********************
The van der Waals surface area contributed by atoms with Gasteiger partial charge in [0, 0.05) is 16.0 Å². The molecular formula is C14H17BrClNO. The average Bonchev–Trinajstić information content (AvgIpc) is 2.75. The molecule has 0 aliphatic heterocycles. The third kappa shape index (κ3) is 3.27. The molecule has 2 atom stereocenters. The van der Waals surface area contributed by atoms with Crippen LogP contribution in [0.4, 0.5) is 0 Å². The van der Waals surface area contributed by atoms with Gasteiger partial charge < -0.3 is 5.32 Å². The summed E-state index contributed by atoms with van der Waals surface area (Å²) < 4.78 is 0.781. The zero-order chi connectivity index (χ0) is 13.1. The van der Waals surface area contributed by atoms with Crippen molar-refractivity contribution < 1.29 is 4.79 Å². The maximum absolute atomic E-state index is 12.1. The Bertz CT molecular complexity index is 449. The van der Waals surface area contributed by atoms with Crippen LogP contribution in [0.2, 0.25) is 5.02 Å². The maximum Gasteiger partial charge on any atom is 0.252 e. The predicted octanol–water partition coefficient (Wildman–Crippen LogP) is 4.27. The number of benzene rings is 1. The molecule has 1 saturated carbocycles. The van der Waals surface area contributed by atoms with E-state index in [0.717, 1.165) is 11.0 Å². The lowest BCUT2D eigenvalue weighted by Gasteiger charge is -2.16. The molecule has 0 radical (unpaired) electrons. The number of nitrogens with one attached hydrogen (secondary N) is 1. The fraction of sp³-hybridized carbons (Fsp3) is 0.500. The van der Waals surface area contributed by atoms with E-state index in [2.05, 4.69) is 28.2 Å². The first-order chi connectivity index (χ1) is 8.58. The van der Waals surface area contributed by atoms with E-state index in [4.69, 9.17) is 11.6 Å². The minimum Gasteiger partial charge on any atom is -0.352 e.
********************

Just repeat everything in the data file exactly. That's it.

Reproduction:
The van der Waals surface area contributed by atoms with Gasteiger partial charge in [0, 0.05) is 16.0 Å². The molecular formula is C14H17BrClNO. The average Bonchev–Trinajstić information content (AvgIpc) is 2.75. The molecule has 0 aliphatic heterocycles. The third kappa shape index (κ3) is 3.27. The molecule has 2 atom stereocenters. The van der Waals surface area contributed by atoms with Crippen LogP contribution in [0.4, 0.5) is 0 Å². The van der Waals surface area contributed by atoms with Gasteiger partial charge < -0.3 is 5.32 Å². The summed E-state index contributed by atoms with van der Waals surface area (Å²) < 4.78 is 0.781. The zero-order chi connectivity index (χ0) is 13.1. The van der Waals surface area contributed by atoms with Crippen molar-refractivity contribution < 1.29 is 4.79 Å². The maximum absolute atomic E-state index is 12.1. The Bertz CT molecular complexity index is 449. The van der Waals surface area contributed by atoms with Crippen LogP contribution in [0.2, 0.25) is 5.02 Å². The maximum Gasteiger partial charge on any atom is 0.252 e. The predicted octanol–water partition coefficient (Wildman–Crippen LogP) is 4.27. The number of benzene rings is 1. The molecule has 1 saturated carbocycles. The van der Waals surface area contributed by atoms with E-state index in [0.717, 1.165) is 11.0 Å². The lowest BCUT2D eigenvalue weighted by Gasteiger charge is -2.16. The molecule has 0 radical (unpaired) electrons. The number of nitrogens with one attached hydrogen (secondary N) is 1. The fraction of sp³-hybridized carbons (Fsp3) is 0.500. The van der Waals surface area contributed by atoms with E-state index in [2.05, 4.69) is 28.2 Å². The first-order chi connectivity index (χ1) is 8.58. The van der Waals surface area contributed by atoms with E-state index in [4.69, 9.17) is 11.6 Å². The minimum Gasteiger partial charge on any atom is -0.352 e.